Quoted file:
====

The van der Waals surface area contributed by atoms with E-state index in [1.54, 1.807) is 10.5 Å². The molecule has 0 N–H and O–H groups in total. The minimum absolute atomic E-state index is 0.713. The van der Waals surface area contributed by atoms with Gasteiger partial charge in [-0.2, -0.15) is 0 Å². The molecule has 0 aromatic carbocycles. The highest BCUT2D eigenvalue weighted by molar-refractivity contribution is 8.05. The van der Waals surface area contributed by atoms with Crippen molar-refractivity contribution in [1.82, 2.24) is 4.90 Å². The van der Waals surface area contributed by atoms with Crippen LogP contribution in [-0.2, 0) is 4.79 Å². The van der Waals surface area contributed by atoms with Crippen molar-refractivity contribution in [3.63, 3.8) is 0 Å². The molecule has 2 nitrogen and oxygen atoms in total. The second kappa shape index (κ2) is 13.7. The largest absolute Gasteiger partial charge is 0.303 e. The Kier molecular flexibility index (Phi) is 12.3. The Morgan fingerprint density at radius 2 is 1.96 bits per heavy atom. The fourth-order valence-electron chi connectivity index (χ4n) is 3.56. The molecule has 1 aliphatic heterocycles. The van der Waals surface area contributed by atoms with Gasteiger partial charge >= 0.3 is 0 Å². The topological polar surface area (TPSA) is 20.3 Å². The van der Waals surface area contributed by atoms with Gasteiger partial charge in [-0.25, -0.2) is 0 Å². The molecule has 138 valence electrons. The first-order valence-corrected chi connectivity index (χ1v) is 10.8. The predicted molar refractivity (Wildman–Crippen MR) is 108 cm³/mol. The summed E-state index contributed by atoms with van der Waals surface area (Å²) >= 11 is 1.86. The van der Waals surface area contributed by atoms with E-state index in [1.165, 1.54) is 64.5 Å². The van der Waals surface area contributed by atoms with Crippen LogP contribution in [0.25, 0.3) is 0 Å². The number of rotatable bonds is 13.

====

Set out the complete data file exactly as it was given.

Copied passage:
The van der Waals surface area contributed by atoms with E-state index in [1.54, 1.807) is 10.5 Å². The molecule has 0 N–H and O–H groups in total. The minimum absolute atomic E-state index is 0.713. The van der Waals surface area contributed by atoms with Gasteiger partial charge in [-0.2, -0.15) is 0 Å². The molecule has 0 aromatic carbocycles. The highest BCUT2D eigenvalue weighted by molar-refractivity contribution is 8.05. The van der Waals surface area contributed by atoms with Crippen molar-refractivity contribution in [1.82, 2.24) is 4.90 Å². The van der Waals surface area contributed by atoms with Crippen LogP contribution in [-0.2, 0) is 4.79 Å². The van der Waals surface area contributed by atoms with Crippen molar-refractivity contribution in [3.63, 3.8) is 0 Å². The molecule has 2 nitrogen and oxygen atoms in total. The second kappa shape index (κ2) is 13.7. The largest absolute Gasteiger partial charge is 0.303 e. The Kier molecular flexibility index (Phi) is 12.3. The Morgan fingerprint density at radius 2 is 1.96 bits per heavy atom. The fourth-order valence-electron chi connectivity index (χ4n) is 3.56. The molecule has 1 aliphatic heterocycles. The van der Waals surface area contributed by atoms with Gasteiger partial charge >= 0.3 is 0 Å². The topological polar surface area (TPSA) is 20.3 Å². The van der Waals surface area contributed by atoms with Gasteiger partial charge in [-0.25, -0.2) is 0 Å². The molecule has 138 valence electrons. The first-order valence-corrected chi connectivity index (χ1v) is 10.8. The predicted molar refractivity (Wildman–Crippen MR) is 108 cm³/mol. The summed E-state index contributed by atoms with van der Waals surface area (Å²) >= 11 is 1.86. The van der Waals surface area contributed by atoms with E-state index in [1.165, 1.54) is 64.5 Å². The van der Waals surface area contributed by atoms with Crippen LogP contribution in [0.25, 0.3) is 0 Å². The number of rotatable bonds is 13.